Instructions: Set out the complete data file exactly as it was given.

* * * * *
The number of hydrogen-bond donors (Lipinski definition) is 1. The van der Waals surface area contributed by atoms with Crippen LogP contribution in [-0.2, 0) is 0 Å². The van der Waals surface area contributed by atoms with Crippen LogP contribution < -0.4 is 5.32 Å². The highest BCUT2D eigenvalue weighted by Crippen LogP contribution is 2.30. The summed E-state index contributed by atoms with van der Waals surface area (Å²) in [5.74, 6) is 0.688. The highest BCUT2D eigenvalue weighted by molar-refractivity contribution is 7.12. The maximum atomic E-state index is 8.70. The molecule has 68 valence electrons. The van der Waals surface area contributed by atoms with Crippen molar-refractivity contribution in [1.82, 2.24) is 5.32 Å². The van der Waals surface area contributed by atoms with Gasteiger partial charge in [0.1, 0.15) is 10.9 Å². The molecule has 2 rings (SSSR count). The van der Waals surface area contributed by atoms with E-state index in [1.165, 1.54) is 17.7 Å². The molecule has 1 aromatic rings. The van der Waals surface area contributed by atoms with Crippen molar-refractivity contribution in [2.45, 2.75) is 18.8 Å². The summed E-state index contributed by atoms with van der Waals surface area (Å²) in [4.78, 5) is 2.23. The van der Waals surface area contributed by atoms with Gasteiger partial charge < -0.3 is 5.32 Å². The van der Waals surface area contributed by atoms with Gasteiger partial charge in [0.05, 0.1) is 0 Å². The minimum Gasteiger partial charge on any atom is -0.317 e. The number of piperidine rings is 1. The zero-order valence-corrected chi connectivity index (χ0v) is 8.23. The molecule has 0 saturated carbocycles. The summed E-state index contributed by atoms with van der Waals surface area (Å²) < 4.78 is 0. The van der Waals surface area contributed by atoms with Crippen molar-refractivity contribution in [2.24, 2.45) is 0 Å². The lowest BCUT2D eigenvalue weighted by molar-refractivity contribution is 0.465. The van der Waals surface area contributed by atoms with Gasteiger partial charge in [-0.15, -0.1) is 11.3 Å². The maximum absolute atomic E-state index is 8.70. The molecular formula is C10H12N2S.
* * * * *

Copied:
The number of hydrogen-bond donors (Lipinski definition) is 1. The van der Waals surface area contributed by atoms with Crippen LogP contribution in [-0.2, 0) is 0 Å². The van der Waals surface area contributed by atoms with Crippen LogP contribution < -0.4 is 5.32 Å². The highest BCUT2D eigenvalue weighted by Crippen LogP contribution is 2.30. The summed E-state index contributed by atoms with van der Waals surface area (Å²) in [5.74, 6) is 0.688. The highest BCUT2D eigenvalue weighted by molar-refractivity contribution is 7.12. The maximum atomic E-state index is 8.70. The molecule has 68 valence electrons. The van der Waals surface area contributed by atoms with Crippen molar-refractivity contribution in [1.82, 2.24) is 5.32 Å². The van der Waals surface area contributed by atoms with Gasteiger partial charge in [0.1, 0.15) is 10.9 Å². The molecule has 2 rings (SSSR count). The van der Waals surface area contributed by atoms with E-state index in [1.165, 1.54) is 17.7 Å². The molecule has 1 aromatic rings. The van der Waals surface area contributed by atoms with Crippen molar-refractivity contribution in [2.45, 2.75) is 18.8 Å². The summed E-state index contributed by atoms with van der Waals surface area (Å²) in [4.78, 5) is 2.23. The van der Waals surface area contributed by atoms with Gasteiger partial charge < -0.3 is 5.32 Å². The van der Waals surface area contributed by atoms with Gasteiger partial charge in [0.05, 0.1) is 0 Å². The minimum Gasteiger partial charge on any atom is -0.317 e. The number of piperidine rings is 1. The zero-order valence-corrected chi connectivity index (χ0v) is 8.23. The molecule has 0 saturated carbocycles. The summed E-state index contributed by atoms with van der Waals surface area (Å²) < 4.78 is 0. The van der Waals surface area contributed by atoms with Crippen molar-refractivity contribution in [2.24, 2.45) is 0 Å². The lowest BCUT2D eigenvalue weighted by molar-refractivity contribution is 0.465. The van der Waals surface area contributed by atoms with Gasteiger partial charge in [-0.15, -0.1) is 11.3 Å². The maximum absolute atomic E-state index is 8.70. The molecular formula is C10H12N2S.